Every Nation Xenophobic Attacks: Response



South Africa has once again been faced renewed xenophobic attacks. Xenophobia is a deep-rooted, irrational hatred or fear towards foreigners and in recent days this hatred has been expressed through violence in the streets of Durban, KwaMashu and Johannesburg. People who are not from South Africa are being criminally victimised and attacked, their shops looted, and their very lives threatened. Innocent people are being forced to stay at home, to miss work, miss school and to walk very carefully through the streets of our nation.

Xenophobia in South Africa has socioeconomic as well as sinful roots. We live in a society grappling with massive inequality, deep poverty and high unemployment. These are real issues touching millions of lives. Criminal elements then step in to piggy-back on these issues, using xenophobia as an excuse to steal from others.

So yes, there is a problem and this is a problem that we as the church need to help address. God calls us not only to see lives saved, but to see communities transformed as we bring God’s ways and will into all of society.

Lawlessness and violence is not the answer. Attacking the stranger in our midst is a terrible sin and we cannot simply ignore this crisis.




God frames our response to the stranger in our midst in His Word:

“You shall not wrong a stranger or oppress him, for you were strangers in the land of Egypt.” (Exodus 22:21)

“… if you do not oppress the alien, the fatherless or the widow, or shed innocent blood in this place, and if you do not go after other gods to your own hurt, then I will let you dwell in this place, in the land that I gave of old to your fathers for ever.” (Jeremiah 6:6-7)


“The foreigner residing among you must be treated as your native-born. Love them as yourself, for you were foreigners in Egypt. I am the LORD your God.” (Leviticus 19:34)


God very clearly commands us to not do wrong to the stranger or alien among us. Indeed we are exhorted to treat them as our “native-born”. As Christians we are also strangers here on earth as our home is in heaven. As a result, this should give us an even deeper understanding and heart for the other strangers among us.


In the New Testament Jesus very clearly exhorts us to “love our neighbours” as ourselves (Mark 12:31). Loving our neighbour includes protecting them, caring for them and seeing them succeed. Love means that we do not remain silent nor turn a blind eye. Love means that we stand up for what is right and true. Love means that we show God’s love into our communities and neighbourhoods and bring faith where there is fear, hope where there is despair and righteousness where unrighteousness prevails.





As we contemplate the events rippling through our nation, how should we respond?

  1. Pray for our nation

We are exhorted in 2 Chronicles 7:14: “if my people, who are called by my name, will humble themselves and pray and seek my face and turn from their wicked ways, then I will hear from heaven, and I will forgive their sin and will heal their land.” We need to pray for the leaders of our nation, for those who have been impacted by xenophobia and for those living in fear. We also need to pray for wisdom to ensure that the root causes of xenophobia can be dealt with in the right way and in the right context. This is a spiritual battle for the soul of our nation and we need to rise up in our hearts and intercede for our nation.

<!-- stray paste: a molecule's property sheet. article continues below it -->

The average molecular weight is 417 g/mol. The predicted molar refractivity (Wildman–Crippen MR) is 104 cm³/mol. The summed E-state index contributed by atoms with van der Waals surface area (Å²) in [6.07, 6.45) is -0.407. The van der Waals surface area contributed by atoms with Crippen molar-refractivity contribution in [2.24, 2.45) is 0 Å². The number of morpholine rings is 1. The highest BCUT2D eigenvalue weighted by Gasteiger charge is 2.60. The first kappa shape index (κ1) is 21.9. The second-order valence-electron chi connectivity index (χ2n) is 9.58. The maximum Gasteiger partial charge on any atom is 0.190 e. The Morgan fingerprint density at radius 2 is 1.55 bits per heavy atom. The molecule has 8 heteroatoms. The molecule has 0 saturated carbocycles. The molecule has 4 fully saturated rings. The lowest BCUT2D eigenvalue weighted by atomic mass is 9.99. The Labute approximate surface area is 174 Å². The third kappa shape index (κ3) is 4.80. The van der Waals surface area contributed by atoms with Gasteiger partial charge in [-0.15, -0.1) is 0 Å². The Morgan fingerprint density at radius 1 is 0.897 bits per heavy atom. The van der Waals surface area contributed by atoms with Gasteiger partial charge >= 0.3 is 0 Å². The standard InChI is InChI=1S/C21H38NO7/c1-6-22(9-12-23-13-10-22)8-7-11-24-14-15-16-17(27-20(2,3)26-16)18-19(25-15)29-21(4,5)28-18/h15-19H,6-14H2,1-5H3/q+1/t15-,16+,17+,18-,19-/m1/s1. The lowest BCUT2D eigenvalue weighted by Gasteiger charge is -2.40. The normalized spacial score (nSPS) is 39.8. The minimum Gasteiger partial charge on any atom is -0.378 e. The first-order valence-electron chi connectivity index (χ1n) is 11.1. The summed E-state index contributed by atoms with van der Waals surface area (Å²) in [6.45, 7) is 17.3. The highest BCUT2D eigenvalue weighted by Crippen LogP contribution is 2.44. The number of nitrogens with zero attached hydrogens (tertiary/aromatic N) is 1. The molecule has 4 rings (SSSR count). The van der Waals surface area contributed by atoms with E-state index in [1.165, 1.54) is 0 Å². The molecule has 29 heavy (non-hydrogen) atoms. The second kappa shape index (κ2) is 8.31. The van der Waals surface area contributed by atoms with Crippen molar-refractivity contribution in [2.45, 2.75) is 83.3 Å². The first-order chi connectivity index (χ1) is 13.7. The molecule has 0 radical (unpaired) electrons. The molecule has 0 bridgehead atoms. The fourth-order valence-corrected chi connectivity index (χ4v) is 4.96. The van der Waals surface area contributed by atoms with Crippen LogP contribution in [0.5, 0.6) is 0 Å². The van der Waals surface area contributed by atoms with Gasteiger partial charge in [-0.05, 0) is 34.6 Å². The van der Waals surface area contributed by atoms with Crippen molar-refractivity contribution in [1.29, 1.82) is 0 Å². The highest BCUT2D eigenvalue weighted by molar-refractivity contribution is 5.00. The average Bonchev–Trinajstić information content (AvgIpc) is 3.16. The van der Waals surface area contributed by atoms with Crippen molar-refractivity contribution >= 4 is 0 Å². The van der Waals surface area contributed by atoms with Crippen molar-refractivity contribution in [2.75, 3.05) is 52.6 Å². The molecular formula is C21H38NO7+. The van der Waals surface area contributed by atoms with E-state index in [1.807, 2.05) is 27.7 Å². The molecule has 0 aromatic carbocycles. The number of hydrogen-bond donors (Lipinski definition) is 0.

1. Do something

Edmund Burke is known to have stated: “The only thing necessary for the triumph of evil is for good men to do nothing.” We need to do something. We need to trust God for ways to speak into this situation, to bring truth and righteousness, to speak truth and to fight the fears and the lies.

  1. Defend and care for the victims

As far as possible and as far as within our power, we need to defend and care for the victims of these events. We need to support the strangers among us during this time. We need to provide practical assistance where we can to support those displaced by these events.

  1. Be agents of reconciliation

God has reconciled us to Himself through His Son, Jesus Christ. He calls us to similarly be agents of reconciliation – drawing people to Him and to each other and loving those around us no matter where they come from, or what their race, culture, ethnicity or gender is.

  1. Work harder to bring God’s will and way into our society

We need to work together and more proactively to bring God’s way and will into all of society. He has called us to bring His life giving power into our lives, into our communities and into our nation. We need to be speaking more and growing together through debate and dialogue rather than allowing fears and failures to draw us apart. As believers, we are called to take the lead in bringing societal transformation. We are called to positively impact our worlds.



We thus have every reason to stand up as believers against such wrong-doings in our nation.

We as a nation have often been described as a “rainbow nation”. Our rainbow is hurting right now. Nelson Mandela in his inaugural address on 9 May 1994 stated that: “Never, never and never again shall it be that this beautiful land will again experience the oppression of one by another…“.

Let’s rise up as a believers to be agents of change – let us STAND TOGETHER.



As a Church we would like to express our condolences to the victims and families impacted by these events. We are committed to standing with those who have been impacted by these xenophobic attacks. If you are struggling and need assistance please contact your His People or Every Nation church office.





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